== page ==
7:05 p.m.

President, Association of Ontario Midwives

Jasmin Tecson

I would say that the impact has been extremely discouraging for midwives. Midwifery has been legislated in Ontario for 27 years, and for 17 of those 27 years, midwifery compensation was frozen even for the cost of living. To have a midwife with the clinical and emergency skills that we have who are available on call 24-7 for our clients the disrespect is incredibly disheartening.

To have that recognized by the Human Rights Tribunal of Ontario and the Divisional Court of Ontario was affirming, and yet it is deeply frustrating to have the provincial government challenge that, especially in light of the work midwives have put in on the front lines bridging care in the community so that families that are at a very vulnerable point in time can reduce their exposures during the pandemic.

To work as essential workers and yet not be recognized has led to burnout. It frustrates midwives that their compensation levels have led to them taking on higher caseloads than might be healthy, with that leading in turn to levels of mental and physical disability, which are a penalty for the entire profession.

Thank you for your question, because I feel this is an equity issue, where the health of birthing people and the health of those care providers, particularly those who are marginalized, is threatened because of the undermining of this female-predominant profession that serves them.

7:05 p.m.

NDP

Lindsay Mathyssen NDP London—Fanshawe, ON

Thank you.

In this committee at the same time we're multi-functioning, doing a study on unpaid work and the additional work that women take on just naturally within the care professions as women and the imbalance or unfairness we see in the pay in those care professions. It seems as though midwives are no exception, unfortunately, to that.

You mentioned the additional stress because of COVID as well, and it's my understanding that because you were not recognized as essential services, midwives were neither provided with the pandemic pay nor PPE. Can you talk about the impacts on your profession that way, as well?

7:10 p.m.

President, Association of Ontario Midwives

Jasmin Tecson

Yes, that's correct.

The federal government was good enough to provide funding for our province for pandemic pay. Unfortunately, in the divvying up of that pandemic pay, despite midwives meeting all of the criteria for essential workers who are eligible, they were not paid out, because within the gender bias of policy-setting, midwives were not included as an eligible category. Midwives are consistently treated as afterthoughts within the health care system.

The impact on midwifery practices was that they had to pay for additional staff, for changes to their facilities, and for personal protective equipment for themselves and their students out of their own operational budgets. For some practices, community members got together and sewed midwives' masks and made them gowns out of bedsheets.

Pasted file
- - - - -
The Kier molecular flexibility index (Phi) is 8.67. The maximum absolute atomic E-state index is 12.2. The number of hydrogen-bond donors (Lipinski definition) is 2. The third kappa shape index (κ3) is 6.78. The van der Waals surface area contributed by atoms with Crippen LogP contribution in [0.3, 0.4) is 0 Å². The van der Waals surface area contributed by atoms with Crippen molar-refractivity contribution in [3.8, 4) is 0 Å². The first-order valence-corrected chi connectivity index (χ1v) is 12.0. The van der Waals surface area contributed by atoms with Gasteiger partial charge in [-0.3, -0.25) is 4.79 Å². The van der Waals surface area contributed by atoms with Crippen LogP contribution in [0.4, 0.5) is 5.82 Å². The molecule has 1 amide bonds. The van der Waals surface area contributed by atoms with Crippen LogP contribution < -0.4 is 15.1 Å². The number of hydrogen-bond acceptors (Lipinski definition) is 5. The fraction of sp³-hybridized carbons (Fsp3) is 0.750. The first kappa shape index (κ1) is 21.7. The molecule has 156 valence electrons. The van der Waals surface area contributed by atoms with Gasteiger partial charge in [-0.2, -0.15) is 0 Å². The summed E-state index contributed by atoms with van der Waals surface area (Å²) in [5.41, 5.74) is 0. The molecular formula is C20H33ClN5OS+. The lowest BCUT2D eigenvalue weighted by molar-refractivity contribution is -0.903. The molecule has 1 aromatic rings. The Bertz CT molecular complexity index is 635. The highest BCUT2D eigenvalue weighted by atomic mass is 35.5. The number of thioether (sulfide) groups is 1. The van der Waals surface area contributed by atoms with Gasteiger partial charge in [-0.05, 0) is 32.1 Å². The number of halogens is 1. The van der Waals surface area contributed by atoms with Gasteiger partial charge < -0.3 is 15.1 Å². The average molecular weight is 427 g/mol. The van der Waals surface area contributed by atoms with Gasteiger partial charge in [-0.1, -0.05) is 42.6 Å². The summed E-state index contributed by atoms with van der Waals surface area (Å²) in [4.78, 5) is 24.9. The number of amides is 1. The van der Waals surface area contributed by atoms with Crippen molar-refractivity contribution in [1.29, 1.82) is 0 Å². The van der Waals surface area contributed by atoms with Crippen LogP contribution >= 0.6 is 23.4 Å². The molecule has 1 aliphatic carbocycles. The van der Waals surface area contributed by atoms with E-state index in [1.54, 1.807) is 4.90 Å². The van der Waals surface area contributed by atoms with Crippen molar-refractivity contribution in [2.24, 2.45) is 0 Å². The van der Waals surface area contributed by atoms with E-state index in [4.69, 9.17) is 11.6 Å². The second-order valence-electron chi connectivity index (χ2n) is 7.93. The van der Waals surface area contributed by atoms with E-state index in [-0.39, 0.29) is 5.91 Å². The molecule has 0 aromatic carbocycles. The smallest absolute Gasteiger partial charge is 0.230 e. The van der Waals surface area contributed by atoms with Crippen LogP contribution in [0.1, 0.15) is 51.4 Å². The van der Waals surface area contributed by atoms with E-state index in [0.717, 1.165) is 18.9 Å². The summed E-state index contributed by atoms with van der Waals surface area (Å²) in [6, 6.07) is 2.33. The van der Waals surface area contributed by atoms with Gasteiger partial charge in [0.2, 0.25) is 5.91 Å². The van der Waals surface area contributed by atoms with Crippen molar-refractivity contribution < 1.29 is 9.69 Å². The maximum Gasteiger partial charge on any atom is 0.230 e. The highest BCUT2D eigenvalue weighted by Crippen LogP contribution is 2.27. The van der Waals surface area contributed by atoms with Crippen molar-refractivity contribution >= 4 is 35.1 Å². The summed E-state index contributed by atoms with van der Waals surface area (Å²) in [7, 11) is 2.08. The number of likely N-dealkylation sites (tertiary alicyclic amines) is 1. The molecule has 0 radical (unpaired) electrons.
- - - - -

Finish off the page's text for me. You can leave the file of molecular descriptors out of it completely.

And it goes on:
To have that happen to a health care profession that has gone above and beyond and pivoted to meet the needs of the community is incredibly disheartening, and midwives definitely felt the insult. It definitely added to the stress and burden of the pandemic personally and professionally.

I just want to say that as far as sustaining and growing midwifery is concerned, midwifery cannot grow if it's stunted from the beginning by underfunding, or outright cutting of its educational programs. Further, it can't grow if it's starved by policies and compensation practices that don't value its workers. Their treatment around pandemic pay is entirely consistent with that.

7:10 p.m.

NDP

Lindsay Mathyssen NDP London—Fanshawe, ON

You are, obviously, highly educated. Many of the students I spoke to were very concerned that they couldn't continue their education if they were to switch to the other two universities, because they would be put onto a pass-fail type of situation. How does that also impact your profession when you're stunted—and a bachelor's is incredible—when it stops there?

7:10 p.m.

Conservative

The Chair Conservative Marilyn Gladu

Please provide a quick answer, in 20 seconds.

7:10 p.m.

President, Association of Ontario Midwives

Jasmin Tecson

I would say that the cutting of the program—which was a success by all measures—is an example of what happens when decisions are made without consideration of the subtle impacts of gender bias. Ultimately, this slows the growth of a profession that already is growing slowly and is behind demand.

7:10 p.m.

Conservative

The Chair Conservative Marilyn Gladu

That's very good.

Now we'll go to Ms. Shin, for five minutes.

May 10th, 2021 / 7:10 p.m.

Conservative

Nelly Shin Conservative Port Moody—Coquitlam, BC

Thank you, Chair, and thank you to all the witnesses today for providing us with some wonderful insights about midwifery, especially in northern Ontario.

I wonder if you could speak to midwifery and how it relates to indigenous communities. Access to health care services may be challenging for many indigenous communities, which may force indigenous people to seek this care outside their communities. They have reported experiences of racism and violence while seeking health care, including sexual and reproductive health care outside their communities.